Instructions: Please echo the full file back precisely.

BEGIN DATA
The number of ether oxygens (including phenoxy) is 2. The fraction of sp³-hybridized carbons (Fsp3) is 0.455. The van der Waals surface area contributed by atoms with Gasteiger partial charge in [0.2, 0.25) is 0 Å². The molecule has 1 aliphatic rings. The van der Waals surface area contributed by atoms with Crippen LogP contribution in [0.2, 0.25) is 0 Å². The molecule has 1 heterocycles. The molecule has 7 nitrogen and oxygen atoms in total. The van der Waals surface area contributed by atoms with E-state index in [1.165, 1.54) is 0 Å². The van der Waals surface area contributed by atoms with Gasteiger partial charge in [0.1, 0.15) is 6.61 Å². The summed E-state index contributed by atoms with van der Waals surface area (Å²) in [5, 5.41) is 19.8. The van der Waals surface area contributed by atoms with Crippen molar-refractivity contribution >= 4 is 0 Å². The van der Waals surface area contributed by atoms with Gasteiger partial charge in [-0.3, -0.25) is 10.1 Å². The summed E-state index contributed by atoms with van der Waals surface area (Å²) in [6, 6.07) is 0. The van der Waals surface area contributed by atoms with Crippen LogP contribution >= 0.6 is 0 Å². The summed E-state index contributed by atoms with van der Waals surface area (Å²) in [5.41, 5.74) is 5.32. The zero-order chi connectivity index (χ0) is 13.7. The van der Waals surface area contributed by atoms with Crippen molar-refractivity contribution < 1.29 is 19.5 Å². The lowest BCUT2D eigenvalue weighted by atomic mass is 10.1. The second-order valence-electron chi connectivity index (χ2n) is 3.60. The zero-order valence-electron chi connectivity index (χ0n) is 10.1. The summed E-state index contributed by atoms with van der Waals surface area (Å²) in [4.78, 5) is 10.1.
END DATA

The number of ether oxygens (including phenoxy) is 2. The fraction of sp³-hybridized carbons (Fsp3) is 0.455. The van der Waals surface area contributed by atoms with Gasteiger partial charge in [0.2, 0.25) is 0 Å². The molecule has 1 aliphatic rings. The van der Waals surface area contributed by atoms with Crippen LogP contribution in [0.2, 0.25) is 0 Å². The molecule has 1 heterocycles. The molecule has 7 nitrogen and oxygen atoms in total. The van der Waals surface area contributed by atoms with E-state index in [1.165, 1.54) is 0 Å². The van der Waals surface area contributed by atoms with Gasteiger partial charge in [0.1, 0.15) is 6.61 Å². The summed E-state index contributed by atoms with van der Waals surface area (Å²) in [5, 5.41) is 19.8. The van der Waals surface area contributed by atoms with Crippen molar-refractivity contribution >= 4 is 0 Å². The van der Waals surface area contributed by atoms with Gasteiger partial charge in [-0.3, -0.25) is 10.1 Å². The summed E-state index contributed by atoms with van der Waals surface area (Å²) in [6, 6.07) is 0. The van der Waals surface area contributed by atoms with Crippen LogP contribution >= 0.6 is 0 Å². The summed E-state index contributed by atoms with van der Waals surface area (Å²) in [5.41, 5.74) is 5.32. The zero-order chi connectivity index (χ0) is 13.7. The van der Waals surface area contributed by atoms with Crippen molar-refractivity contribution < 1.29 is 19.5 Å². The lowest BCUT2D eigenvalue weighted by atomic mass is 10.1. The second-order valence-electron chi connectivity index (χ2n) is 3.60. The zero-order valence-electron chi connectivity index (χ0n) is 10.1. The summed E-state index contributed by atoms with van der Waals surface area (Å²) in [4.78, 5) is 10.1.